Star Wars: Obi-Wan Kenobi Our TV screens graced earlier this year, with the Disney+ series finally bringing to life the solo story of Obi-Wan Kenobi (Ewan McGregor). The series was packed with elements that left fans raucous, including the series’ score, which was composed and revived by Natalie Hoult. Holt has already developed a huge fan following in 2021 for her creative (and now Emmy-nominated) work on another Disney+ series, season one of Marvel. loki. But its work on Obi-Wan Kenobi It was easily a standout in its six episodes, blending classic Star Wars musical tropes with unique and emotional flair.
in celebration of Obi-Wan Kenobirecent definitive series, ComicBook.com She spoke with Holt about her epic and revered work on the series. We also talked about her work in the recently released Hulu movie the princessher work on the next DC bat girl movie, and much more!
ComicBook.com: I was reading other interviews where you talked about being a Star Wars fan long before I got on this show. Did that add any kind of extra stress or expectations that would start to work Obi-Wan Kenobi?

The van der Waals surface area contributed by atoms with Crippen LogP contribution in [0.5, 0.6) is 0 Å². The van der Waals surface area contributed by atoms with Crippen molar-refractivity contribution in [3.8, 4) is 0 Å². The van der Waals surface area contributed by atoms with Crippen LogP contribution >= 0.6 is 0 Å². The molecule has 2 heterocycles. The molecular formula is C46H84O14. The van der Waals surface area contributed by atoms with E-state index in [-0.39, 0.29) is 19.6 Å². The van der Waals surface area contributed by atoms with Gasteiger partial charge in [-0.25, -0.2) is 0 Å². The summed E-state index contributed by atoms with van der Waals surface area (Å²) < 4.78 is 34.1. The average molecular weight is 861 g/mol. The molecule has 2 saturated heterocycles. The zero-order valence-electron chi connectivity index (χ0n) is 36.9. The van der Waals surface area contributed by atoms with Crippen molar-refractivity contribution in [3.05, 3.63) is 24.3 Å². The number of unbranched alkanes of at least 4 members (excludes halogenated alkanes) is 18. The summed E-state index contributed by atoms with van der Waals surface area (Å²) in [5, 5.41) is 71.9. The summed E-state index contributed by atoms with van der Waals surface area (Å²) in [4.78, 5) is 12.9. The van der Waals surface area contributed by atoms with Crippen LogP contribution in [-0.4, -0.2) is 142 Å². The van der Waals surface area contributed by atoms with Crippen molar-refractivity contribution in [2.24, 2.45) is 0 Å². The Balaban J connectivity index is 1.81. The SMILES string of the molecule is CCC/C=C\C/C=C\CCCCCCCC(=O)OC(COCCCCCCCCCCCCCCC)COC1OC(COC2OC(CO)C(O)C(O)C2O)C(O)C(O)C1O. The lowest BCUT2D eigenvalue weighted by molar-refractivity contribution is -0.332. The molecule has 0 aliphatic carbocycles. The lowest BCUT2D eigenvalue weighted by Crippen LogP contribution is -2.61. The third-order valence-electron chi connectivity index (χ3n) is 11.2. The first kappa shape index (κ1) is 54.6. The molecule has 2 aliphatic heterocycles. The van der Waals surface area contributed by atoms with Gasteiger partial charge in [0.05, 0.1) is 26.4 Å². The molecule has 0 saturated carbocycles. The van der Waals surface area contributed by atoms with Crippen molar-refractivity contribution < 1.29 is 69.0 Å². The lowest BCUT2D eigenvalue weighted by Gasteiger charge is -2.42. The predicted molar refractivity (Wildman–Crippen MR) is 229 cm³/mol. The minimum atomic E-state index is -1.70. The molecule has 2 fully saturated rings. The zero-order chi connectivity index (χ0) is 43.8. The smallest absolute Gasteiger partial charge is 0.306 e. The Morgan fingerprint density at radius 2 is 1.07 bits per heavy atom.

Natalie Holt: Yes, sure, because there is a house style with Lucasfilm so beloved by fans. So you just feel this huge responsibility to do justice. And also, because in your head, that thing you remember when you got an amazing score. Yes, I felt a lot of pressure when I got the job.
How did it feel to work alongside John Williams’ theme on the show? How did that affect your creative process?
It set the tone for me, in terms of the orchestra I use. We kind of used the same orchestra, and that kind of harmonic plate, I think. Once he joined in and did that, he kind of made it clear that I needed to lead on that. Also, he let us use his original themes in Episode 6, so I knew we were building for this place as well. [That] He inspired me so much and drove what I was doing.
But the director, Deborah Chow, wanted to do something a little more passionate and emotional, in terms of internalizing what Obi is feeling and his emotional streak. Also, she wanted a deep sense of Vader and his anger. I think she wanted something a little more subconscious than the traditional big topic she usually gets from Star Wars.
Duel of Fate
Prior to the show, it seemed like the musical instrument that I most associated with Obi Wan was “Duel of the Fates,” and I feel your score takes on the elements of that in a really interesting way. How does that affect and make it into the score?